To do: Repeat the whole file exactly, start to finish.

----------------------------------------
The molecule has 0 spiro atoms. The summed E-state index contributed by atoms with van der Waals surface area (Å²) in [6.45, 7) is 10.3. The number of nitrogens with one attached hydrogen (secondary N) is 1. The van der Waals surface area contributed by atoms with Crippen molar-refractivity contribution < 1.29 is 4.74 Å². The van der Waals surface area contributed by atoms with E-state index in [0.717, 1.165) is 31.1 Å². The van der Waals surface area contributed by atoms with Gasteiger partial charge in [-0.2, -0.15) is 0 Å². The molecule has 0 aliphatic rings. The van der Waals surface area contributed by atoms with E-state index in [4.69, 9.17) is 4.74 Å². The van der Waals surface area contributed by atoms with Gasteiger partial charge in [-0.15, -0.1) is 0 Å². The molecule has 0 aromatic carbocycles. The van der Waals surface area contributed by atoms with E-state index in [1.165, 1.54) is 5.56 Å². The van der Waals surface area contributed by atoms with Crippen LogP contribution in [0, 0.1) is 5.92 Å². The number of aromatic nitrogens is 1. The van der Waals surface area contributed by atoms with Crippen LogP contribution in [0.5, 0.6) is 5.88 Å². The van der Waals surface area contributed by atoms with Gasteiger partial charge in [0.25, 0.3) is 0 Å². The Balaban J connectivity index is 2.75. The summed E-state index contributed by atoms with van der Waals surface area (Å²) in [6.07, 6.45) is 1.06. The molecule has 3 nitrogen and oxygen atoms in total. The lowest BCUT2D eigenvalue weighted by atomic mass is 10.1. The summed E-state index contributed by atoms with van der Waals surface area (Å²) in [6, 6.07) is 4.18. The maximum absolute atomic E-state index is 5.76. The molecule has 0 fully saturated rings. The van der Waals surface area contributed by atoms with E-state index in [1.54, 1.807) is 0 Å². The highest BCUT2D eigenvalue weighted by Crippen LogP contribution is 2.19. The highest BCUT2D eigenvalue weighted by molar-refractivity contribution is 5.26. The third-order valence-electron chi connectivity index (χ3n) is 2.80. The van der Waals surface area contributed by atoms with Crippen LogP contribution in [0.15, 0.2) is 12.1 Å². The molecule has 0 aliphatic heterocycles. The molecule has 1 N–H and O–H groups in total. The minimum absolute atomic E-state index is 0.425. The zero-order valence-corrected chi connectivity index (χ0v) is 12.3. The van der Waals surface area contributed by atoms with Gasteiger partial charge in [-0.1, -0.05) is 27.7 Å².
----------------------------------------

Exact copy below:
The molecule has 0 spiro atoms. The summed E-state index contributed by atoms with van der Waals surface area (Å²) in [6.45, 7) is 10.3. The number of nitrogens with one attached hydrogen (secondary N) is 1. The van der Waals surface area contributed by atoms with Crippen molar-refractivity contribution < 1.29 is 4.74 Å². The van der Waals surface area contributed by atoms with E-state index in [0.717, 1.165) is 31.1 Å². The van der Waals surface area contributed by atoms with Gasteiger partial charge in [-0.2, -0.15) is 0 Å². The molecule has 0 aliphatic rings. The van der Waals surface area contributed by atoms with E-state index in [4.69, 9.17) is 4.74 Å². The van der Waals surface area contributed by atoms with Gasteiger partial charge in [-0.15, -0.1) is 0 Å². The molecule has 0 aromatic carbocycles. The van der Waals surface area contributed by atoms with E-state index in [1.165, 1.54) is 5.56 Å². The van der Waals surface area contributed by atoms with Crippen LogP contribution in [0, 0.1) is 5.92 Å². The number of aromatic nitrogens is 1. The van der Waals surface area contributed by atoms with Crippen LogP contribution in [0.5, 0.6) is 5.88 Å². The van der Waals surface area contributed by atoms with Gasteiger partial charge in [0.25, 0.3) is 0 Å². The Balaban J connectivity index is 2.75. The summed E-state index contributed by atoms with van der Waals surface area (Å²) in [6.07, 6.45) is 1.06. The molecule has 3 nitrogen and oxygen atoms in total. The lowest BCUT2D eigenvalue weighted by atomic mass is 10.1. The summed E-state index contributed by atoms with van der Waals surface area (Å²) in [6, 6.07) is 4.18. The maximum absolute atomic E-state index is 5.76. The molecule has 0 fully saturated rings. The van der Waals surface area contributed by atoms with E-state index in [1.54, 1.807) is 0 Å². The highest BCUT2D eigenvalue weighted by Crippen LogP contribution is 2.19. The highest BCUT2D eigenvalue weighted by molar-refractivity contribution is 5.26. The third-order valence-electron chi connectivity index (χ3n) is 2.80. The van der Waals surface area contributed by atoms with Crippen LogP contribution in [0.15, 0.2) is 12.1 Å². The molecule has 0 aliphatic heterocycles. The molecule has 1 N–H and O–H groups in total. The minimum absolute atomic E-state index is 0.425. The zero-order valence-corrected chi connectivity index (χ0v) is 12.3. The van der Waals surface area contributed by atoms with Gasteiger partial charge in [-0.1, -0.05) is 27.7 Å².